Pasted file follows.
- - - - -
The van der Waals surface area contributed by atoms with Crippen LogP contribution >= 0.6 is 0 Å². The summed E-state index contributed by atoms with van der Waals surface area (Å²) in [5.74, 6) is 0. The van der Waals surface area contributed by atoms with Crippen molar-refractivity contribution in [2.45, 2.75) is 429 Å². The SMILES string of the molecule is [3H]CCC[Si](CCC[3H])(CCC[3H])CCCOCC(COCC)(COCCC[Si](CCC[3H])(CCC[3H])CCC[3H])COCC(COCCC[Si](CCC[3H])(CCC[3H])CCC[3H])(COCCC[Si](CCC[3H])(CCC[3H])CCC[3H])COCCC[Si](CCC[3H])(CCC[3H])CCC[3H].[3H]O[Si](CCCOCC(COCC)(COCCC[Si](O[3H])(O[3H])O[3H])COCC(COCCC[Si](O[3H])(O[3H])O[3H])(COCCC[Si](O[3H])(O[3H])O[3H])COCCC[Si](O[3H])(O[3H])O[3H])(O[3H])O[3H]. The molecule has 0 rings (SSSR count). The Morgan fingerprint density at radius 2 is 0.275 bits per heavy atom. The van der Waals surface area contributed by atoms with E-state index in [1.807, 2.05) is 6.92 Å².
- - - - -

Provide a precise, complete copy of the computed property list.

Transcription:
The van der Waals surface area contributed by atoms with Crippen LogP contribution >= 0.6 is 0 Å². The summed E-state index contributed by atoms with van der Waals surface area (Å²) in [5.74, 6) is 0. The van der Waals surface area contributed by atoms with Crippen molar-refractivity contribution in [2.45, 2.75) is 429 Å². The SMILES string of the molecule is [3H]CCC[Si](CCC[3H])(CCC[3H])CCCOCC(COCC)(COCCC[Si](CCC[3H])(CCC[3H])CCC[3H])COCC(COCCC[Si](CCC[3H])(CCC[3H])CCC[3H])(COCCC[Si](CCC[3H])(CCC[3H])CCC[3H])COCCC[Si](CCC[3H])(CCC[3H])CCC[3H].[3H]O[Si](CCCOCC(COCC)(COCCC[Si](O[3H])(O[3H])O[3H])COCC(COCCC[Si](O[3H])(O[3H])O[3H])(COCCC[Si](O[3H])(O[3H])O[3H])COCCC[Si](O[3H])(O[3H])O[3H])(O[3H])O[3H]. The molecule has 0 rings (SSSR count). The Morgan fingerprint density at radius 2 is 0.275 bits per heavy atom. The van der Waals surface area contributed by atoms with E-state index in [1.807, 2.05) is 6.92 Å².